Starting the week with more of a whimper than a bang, April natural gas futures on Monday traded within an anemic 6-cent range between $6.820 and $6.880 before settling at $6.847, down 7.7 cents for the day. While activity in natural gas ring was muted, the front spread in crude futures continued to widen to eye-opening levels.

“Things were really quiet in the natural gas ring on Monday. It was too quiet,” said Steve Blair, a broker with Rafferty Technical Research in New York. “Pure natural gas traders could have stayed home and taken a long nap without missing a thing. It is almost like the attitude of the natural gas futures market is blase.”

Crude futures market was active as the April-May spread “continued to explode” on Monday. The April contract, which expires Tuesday, closed 52 cents lower at $56.59/bbl, while the May contract gained 12 cents to finish at $59.70/bbl, pushing the spread to $3.11. “In the last couple of years it has been unusual to see the front spread in crude larger than $1.50. Last week we were well over $2 and on Monday we blew it even wider,” said Blair. “I don’t see the reason for it at this point.”

Turning attention back to natural gas, Blair said the market is approaching a crucial test. “We are getting really close to our major support numbers at $6.800 and $6.760 and we will see what happens when we get to those levels,” he said. “Now that we are getting into the shoulder month of April, I think the market is a little bit directionless. The day’s trading range was a mere 6 cents, while most of the day we were within a 4- to 5-cent range, so there is not a whole lot of action out there. I think we could see some reactionary buying down at the $6.760 to $6.800 level. However, if we get below that, there is a fairly significant drop in terms of technical support numbers. We’re talking about a 40- to 50-cent fall-off if we get below there. If the market is going to continue to remain in this trading area, it is going to have to hold that first line of support.”

Blair said he would not be too surprised if we did trigger that drop. “We are obviously done with the significant withdrawals from storage and while we are under last year’s storage level, which I still call an aberration, we are still very well off entering the injection season unless we get a significantly hot spring and early summer.”

While the first half of the week is expected to be chilly in key eastern and Midcontinent regions, AccuWeather said it sees that changing for the week’s second half. “Although the week will begin with chilly temperatures across the Great Lakes and Northeast, warmer air will return,” said Brian Frugis, a meteorologist with AccuWeather. “By midweek, the jet stream will begin to lift to the north, allowing warmer air over the southern Plains to surge to the north and east. This will mean 60s and 70s for a good portion of the nation east of the Rocky Mountains by the end of the workweek. Meanwhile, the record heat across the desert Southwest will come to an end, as the jet stream plunges south across the West. While it will not be cool or cold by any stretch of the imagination, it certainly will not be the record-breaking heat that the region experienced last week.”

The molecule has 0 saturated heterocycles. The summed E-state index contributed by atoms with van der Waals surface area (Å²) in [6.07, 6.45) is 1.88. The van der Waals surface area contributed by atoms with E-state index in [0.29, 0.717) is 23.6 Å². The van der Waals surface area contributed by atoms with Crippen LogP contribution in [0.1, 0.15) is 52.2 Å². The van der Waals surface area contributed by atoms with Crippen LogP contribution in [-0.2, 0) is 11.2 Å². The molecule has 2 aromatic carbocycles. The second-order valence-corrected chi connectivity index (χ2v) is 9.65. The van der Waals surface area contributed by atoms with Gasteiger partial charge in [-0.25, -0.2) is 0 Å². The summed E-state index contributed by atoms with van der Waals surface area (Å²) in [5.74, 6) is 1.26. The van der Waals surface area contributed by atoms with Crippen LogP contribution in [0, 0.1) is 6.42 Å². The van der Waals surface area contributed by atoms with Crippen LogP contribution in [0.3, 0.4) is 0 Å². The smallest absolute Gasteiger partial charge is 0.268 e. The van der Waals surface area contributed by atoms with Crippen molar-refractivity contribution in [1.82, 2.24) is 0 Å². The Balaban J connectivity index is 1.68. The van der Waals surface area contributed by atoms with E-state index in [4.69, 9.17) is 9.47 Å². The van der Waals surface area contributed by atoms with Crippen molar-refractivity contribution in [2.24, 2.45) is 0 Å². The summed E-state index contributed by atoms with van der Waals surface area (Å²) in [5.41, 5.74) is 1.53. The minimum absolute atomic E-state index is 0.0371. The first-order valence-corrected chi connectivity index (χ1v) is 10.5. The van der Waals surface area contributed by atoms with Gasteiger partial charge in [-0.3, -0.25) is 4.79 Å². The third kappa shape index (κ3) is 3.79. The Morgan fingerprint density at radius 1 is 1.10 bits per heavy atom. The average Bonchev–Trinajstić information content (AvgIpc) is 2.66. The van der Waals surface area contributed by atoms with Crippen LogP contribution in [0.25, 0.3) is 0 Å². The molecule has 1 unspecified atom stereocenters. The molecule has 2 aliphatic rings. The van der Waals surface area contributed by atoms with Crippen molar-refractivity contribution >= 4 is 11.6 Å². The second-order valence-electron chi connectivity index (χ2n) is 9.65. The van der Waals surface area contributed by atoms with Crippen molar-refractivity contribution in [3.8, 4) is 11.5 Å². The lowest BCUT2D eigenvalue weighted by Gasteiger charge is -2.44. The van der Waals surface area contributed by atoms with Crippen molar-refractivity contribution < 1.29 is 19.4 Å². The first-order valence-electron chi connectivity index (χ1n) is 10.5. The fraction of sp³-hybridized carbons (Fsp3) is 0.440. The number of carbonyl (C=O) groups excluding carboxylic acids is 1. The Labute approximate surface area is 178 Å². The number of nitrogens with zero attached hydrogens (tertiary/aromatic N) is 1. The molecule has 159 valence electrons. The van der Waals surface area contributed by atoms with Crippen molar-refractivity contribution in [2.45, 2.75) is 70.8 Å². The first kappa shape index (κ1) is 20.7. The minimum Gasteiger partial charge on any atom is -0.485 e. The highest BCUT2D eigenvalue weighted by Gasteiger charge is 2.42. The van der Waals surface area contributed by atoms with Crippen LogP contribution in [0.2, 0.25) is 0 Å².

Prior to Monday’s market action, some top traders favored a modestly bearish stance in anticipation of prices grinding lower. “It’s that time of the year when the supply-demand factors in the gas market take a back seat to outside factors such as moves in the (petroleum) complex and what the U.S. economy is expected to do in the future,” said Mike DeVooght, president of DEVO Capital, a Colorado trading and risk management firm. With the heating season winding down and summer weather and tropical forecasts weeks away, DeVooght looks for the market to soften. “Unless something changes significantly and soon, the current supply-demand situation will not provide the gas market much support. On a trading basis, we are looking [for] the gas market to trade sideways to lower and will hold current positions.”

DeVooght advises trading accounts to roll a short crude and long natural gas position from April to May, and end-users are counseled to stand aside. Producers are advised to hold short an April/October strip at $8 for 25% of production, and stay short both a summer strip at $7.60 for 50% of production and a winter 2007-2008 strip at $9 for 15% of production.

Oil markets are trying to determine if weakness in overseas equity markets is likely to lower demand and ultimately prices as measures are taken to cool economic activity. Last week, China’s central bank raised rates for the third time in less than a year in an attempt to tighten up credit and investment and prevent the world’s fourth-biggest economy from overheating. The bank raised its one-year yuan lending and deposit rates by 0.27 of a percentage point. That puts the mainland’s lending rate at 6.39% and the deposit rate at 2.79%. Friday the Dow Jones Industrial Average lost 49.27 to settle at 12,110.41.

Phil Flynn of Alaron is long May natural gas from approximately $7.300 with a stop loss at $6.700.

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